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C'est la Z

Software Longevity

Writing about old projects got me thinking of my first programming gig and software longevity. It was a part time after school / full time summer job at Arcus-Simplex-Brown. I started in my senior year in high school and continued through most of my first year in college. It wasn't my first job - that was being a delivery boy at Video Room, an independent video store that's survived from the old VHS/Betamax days through DVDs and is still, somehow or other, surviving in this day and age of streaming video. My job at Arcus-Simplex-Brown was my first job as a programmer. I got it through my buddy Ben who got it from one of our math teachers at Stuy. Ben had found a job closer to home so passed this one along to me.

Arcus-Simplex-Brown was (is?) a ticket printing company

They also did tickets for sporting events like the Knicks and Rangers at the Garden. More recently, this was 1983, they had started selling computer printed tickets and that's where I came in. They had a dot matrix line printer. Not the small kind used by personal computer owners and small businesses:


Printers like the Epson MX 80 pictured above had a print head that moved across a line at a time much like a modern desktop ink jet printer. The difference was that it had a print head that had a matrix of pins which fired and hit an ink ribbon which left the ink impression on the paper.

Rather, they had a big heavy duty one where the print head went across the entire width of the paper and it literally printed a line at a time

and a computer attached. I think it was an old North Star computer. It ran CP/M which was like a primitive version of MS-DOS. 64K of memory and two floppy drives. It had a basic interpreter built in and they also had a basic compiler.

They had a program that was supposed to print the tickets but it didn't really work. My first job was to get it working, It was a HUGE mess of a program. God knows how many lines of BASIC code with a few gosubs and a ton of gotos. I don't think there were too many comments. It didn't help that in addition to having to deal with custom theater seating plans and ticket policies you had to know all sorts of magical incantations to get the printer to do the special fonts correctly and I don't recall us having a printer manual so it all had to be divined from the non-working code.

On top of all this, the program was so complex that only the simplest test cases could be run via the interpreter interactively. Any real change had to go through the compiler and it took about 40 minutes to compile the program. Whenever I wanted to take a long break, I set up a compile.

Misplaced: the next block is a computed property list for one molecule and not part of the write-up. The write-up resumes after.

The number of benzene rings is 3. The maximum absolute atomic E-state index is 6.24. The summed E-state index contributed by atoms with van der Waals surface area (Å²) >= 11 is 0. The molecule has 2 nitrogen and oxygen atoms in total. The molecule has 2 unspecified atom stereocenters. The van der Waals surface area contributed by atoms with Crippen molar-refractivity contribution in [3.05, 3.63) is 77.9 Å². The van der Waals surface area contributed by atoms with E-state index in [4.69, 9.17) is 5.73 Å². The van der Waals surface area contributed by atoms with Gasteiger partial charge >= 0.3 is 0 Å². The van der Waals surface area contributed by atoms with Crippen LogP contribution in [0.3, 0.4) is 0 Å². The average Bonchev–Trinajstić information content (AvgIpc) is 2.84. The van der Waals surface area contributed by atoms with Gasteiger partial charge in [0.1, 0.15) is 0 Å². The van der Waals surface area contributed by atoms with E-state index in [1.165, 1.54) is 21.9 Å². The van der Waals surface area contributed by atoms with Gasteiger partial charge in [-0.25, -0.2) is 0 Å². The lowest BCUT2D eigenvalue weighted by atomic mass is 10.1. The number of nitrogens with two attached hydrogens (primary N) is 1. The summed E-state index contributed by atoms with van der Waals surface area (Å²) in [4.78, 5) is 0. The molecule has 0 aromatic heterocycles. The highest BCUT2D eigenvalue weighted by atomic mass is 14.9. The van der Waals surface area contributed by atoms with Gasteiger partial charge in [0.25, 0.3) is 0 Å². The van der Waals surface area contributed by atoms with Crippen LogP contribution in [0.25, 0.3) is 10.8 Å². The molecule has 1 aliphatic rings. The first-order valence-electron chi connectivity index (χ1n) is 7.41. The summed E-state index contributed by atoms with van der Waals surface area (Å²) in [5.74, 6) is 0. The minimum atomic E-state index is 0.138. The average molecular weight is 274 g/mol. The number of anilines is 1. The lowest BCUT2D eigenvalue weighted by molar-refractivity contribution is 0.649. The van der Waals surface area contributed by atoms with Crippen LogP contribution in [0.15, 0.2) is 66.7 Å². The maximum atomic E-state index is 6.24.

Somehow or other, I got the thing to work. The code started as a mess and I didn't improve it any I really had no idea what I was doing. Still, it did work and we were able to reliably print tickets for all sorts of things.

I stopped working at Arcus-Simplex-Brown once I got a job at NYU. That gig ultimately turned into a full time job which enabled me to work my way through school. It was the right move but I had a great time and learned a lot at Arcus.

I didn't think much about the work I did at Arcus over the years. I finished college, went to Goldman, then some consulting and ultimately teaching career.

One day at Stuy, I noticed this:


This was now Spring 2012 - almost 30 years later. Judging from the dot pattern of the letters it looked like the same printer and was probably the same program!!!!!!! I couldn't believe it. Stuy didn't use these tickets back in my day so I was really surprised. It looked like some horrible code I wrote as a kid was still being used productively almost three decades later!!!!!! They could have continued to use it because it basically worked or maybe because they were afraid that touching it would break everything.

I don't remember what the code looked like but know it was horrible. If I had it, I'd be to embarrassed to share and that's saying something.

The lesson of all this? You never know how long your code is going to live. It might surprise you. Hopefully in a good way.

All the more reason to do better than I did and learn how to do it right.

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